Russian Journalists Under Attack

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Russian journalist Oleg Kashin, pictured above in a screenshot from a Daily Motion video, was recently attacked. (Credit: "Daily Motion")

In the past week, three Russian reporters were attacked and another – who was severely attacked in 2008 – lost a defamation lawsuit.

The attacks have been condemned by journalists’ organizations and governments and journalists “rallied” yesterday in Moscow in reaction to the attacks, wire service AFP reported.

Russia is ranked 140 of 178 countries on Reporters without Borders’ 2010 press freedom list.

The three recently attacked reporters are Oleg Kashin, Anatoly Adamchuk and Sergei Mikhailov.

Kashin, of Kommersant newspaper, was attacked “savagely,” Nov. 6 The Los Angeles Times reported. Kashin also is “a contributor to Forbes’s Russian edition,” Forbes’ Jeff Bercovici noted.

While he wasn’t robbed, “several fingers were broken and at least one part of a finger had been torn off” during the beating, the Los Angeles Times reported.

“What’s so utterly disgusting about the case is that the attackers did their utmost if not to kill Kashin but to maim him gravely enough to prevent him from ever being physically able to write again,” Russian Union of Journalist’s Secretary Mikhail Fedetov said about the attack, according to the LA Times.

Kashin had been threatened before for his work.  Global Voices Online reported that he “clashed” with political figure Andrei Turchak in August.  Following his criticism of the Pskov governor, Kashin reportedly was threatened.  Kashin was also listed in “pro-Kremlin youth movement” Molodaya Gvardia’s journalist-traitor’s “black list” with a note that he “will be punished.”

The Moscow Times reported that the U.S. State Department., Amnesty International, the Council of Europe and Russian president Dmitry Medvedev all condemned Kashin’s attack.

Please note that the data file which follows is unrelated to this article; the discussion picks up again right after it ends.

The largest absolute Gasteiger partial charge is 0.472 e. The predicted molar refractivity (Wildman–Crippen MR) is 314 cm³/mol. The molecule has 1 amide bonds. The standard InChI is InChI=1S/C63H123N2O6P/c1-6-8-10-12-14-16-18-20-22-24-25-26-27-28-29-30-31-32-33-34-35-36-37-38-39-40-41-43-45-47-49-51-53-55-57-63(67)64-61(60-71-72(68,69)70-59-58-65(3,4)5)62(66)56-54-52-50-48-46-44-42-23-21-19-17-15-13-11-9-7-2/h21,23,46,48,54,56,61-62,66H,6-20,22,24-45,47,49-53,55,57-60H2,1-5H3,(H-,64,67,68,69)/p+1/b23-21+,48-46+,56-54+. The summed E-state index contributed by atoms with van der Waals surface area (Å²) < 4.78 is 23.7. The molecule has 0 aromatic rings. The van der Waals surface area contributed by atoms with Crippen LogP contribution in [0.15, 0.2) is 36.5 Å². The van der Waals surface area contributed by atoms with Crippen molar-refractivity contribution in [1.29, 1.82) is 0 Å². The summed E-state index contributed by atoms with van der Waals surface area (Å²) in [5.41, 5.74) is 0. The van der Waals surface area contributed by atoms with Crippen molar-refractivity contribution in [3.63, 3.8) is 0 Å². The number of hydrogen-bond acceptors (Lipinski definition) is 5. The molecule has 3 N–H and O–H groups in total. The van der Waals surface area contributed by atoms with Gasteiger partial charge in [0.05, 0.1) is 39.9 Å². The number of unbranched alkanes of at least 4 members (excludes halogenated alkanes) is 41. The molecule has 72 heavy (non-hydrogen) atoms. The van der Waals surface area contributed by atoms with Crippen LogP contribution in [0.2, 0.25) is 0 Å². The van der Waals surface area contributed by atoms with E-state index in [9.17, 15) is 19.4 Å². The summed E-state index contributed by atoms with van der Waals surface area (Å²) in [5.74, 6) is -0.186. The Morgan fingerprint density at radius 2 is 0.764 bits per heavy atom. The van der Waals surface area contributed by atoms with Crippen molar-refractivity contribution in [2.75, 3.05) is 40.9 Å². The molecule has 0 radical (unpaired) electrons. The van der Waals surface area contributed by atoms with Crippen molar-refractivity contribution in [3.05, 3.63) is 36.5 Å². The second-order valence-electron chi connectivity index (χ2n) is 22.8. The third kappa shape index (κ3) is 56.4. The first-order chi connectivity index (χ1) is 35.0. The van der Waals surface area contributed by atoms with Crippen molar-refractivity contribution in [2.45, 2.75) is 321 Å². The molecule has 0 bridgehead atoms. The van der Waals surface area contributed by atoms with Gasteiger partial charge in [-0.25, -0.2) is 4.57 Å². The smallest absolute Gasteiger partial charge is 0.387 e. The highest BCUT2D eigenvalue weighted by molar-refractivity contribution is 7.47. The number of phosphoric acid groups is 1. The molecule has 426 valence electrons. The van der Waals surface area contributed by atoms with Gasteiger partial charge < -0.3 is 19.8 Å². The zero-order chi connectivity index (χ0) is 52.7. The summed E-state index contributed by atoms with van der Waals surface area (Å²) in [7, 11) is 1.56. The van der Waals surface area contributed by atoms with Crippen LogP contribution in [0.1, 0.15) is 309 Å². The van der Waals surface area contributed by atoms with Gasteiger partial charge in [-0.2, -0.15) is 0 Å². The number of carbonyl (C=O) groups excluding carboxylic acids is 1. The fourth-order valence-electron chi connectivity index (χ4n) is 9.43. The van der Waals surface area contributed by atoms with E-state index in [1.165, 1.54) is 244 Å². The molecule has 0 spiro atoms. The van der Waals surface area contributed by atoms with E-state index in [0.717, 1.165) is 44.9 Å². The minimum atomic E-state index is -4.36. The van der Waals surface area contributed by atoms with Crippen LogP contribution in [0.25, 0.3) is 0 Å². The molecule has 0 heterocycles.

Medvedev reportedly said that journalists need more protection, the Voice of Russia reported Nov. 8.

Another reporter was beaten just days later.  Anatoly Adamchuk was beaten Nov. 8, Reuters reported.  Adamchuk, of Zhukovskie vesti, “suffered a concussion” and other minor injuries.  However, he has been accused of faking his attack by Russia’s interior ministry.

Radio Free Europe Radio Liberty reported Nov. 10 that a ministry spokesperson, Yevgeny Gildeyev, claimed Adamchuk paid two men to attack him.

Reporters without Borders reported that Sergei Mikhailov of Saratovsky Reporters was also attacked.  The Nov. 5 attack didn’t “badly hurt” the editor though.  According to the Guardian, Mikhailov had received a threatening text message from an MP after criticizing the political figure.

Attacked Reporter Loses Defamation Suit  — Mikhail Beketov

The Associated Press reported that Russian reporter Mikhail Beketov, who was “left handicapped by a 2008 beating,” was convicted of slander Nov. 10. He was a reporter for Moscow newspaper Khimkinskaya Pravda, according to the Telegraph.

Reporters without Borders issued a statement saying that the nonprofit organization “condemns this judicial harassment of a journalist.”

Beketov was sued for defamation by Khimki mayor Vladimir Strelchenko after Beketov accused the mayor of being responsible for blowing up the journalist’s car in 2007, the New Scotsman reported.

Beketov’s reporting on “corruption and the destruction” of a Moscow-area forest led to the attack which disabled him, news reports indicate.

The beating put Beketov in a wheelchair. He also cannot speak, the AP added. As the Telegraph reported, no one “has been arrested in connection” with the attack.

Meanwhile, the New York Times reported Nov. 11 that “law enforcement authorities … unexpectedly reopened the investigation” into his beating, which also left him with “three fingers and a leg amputated.”

StinkyJournalism is writing to Reporters without Borders and will update with any response.

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Russian Journalists Under Attack

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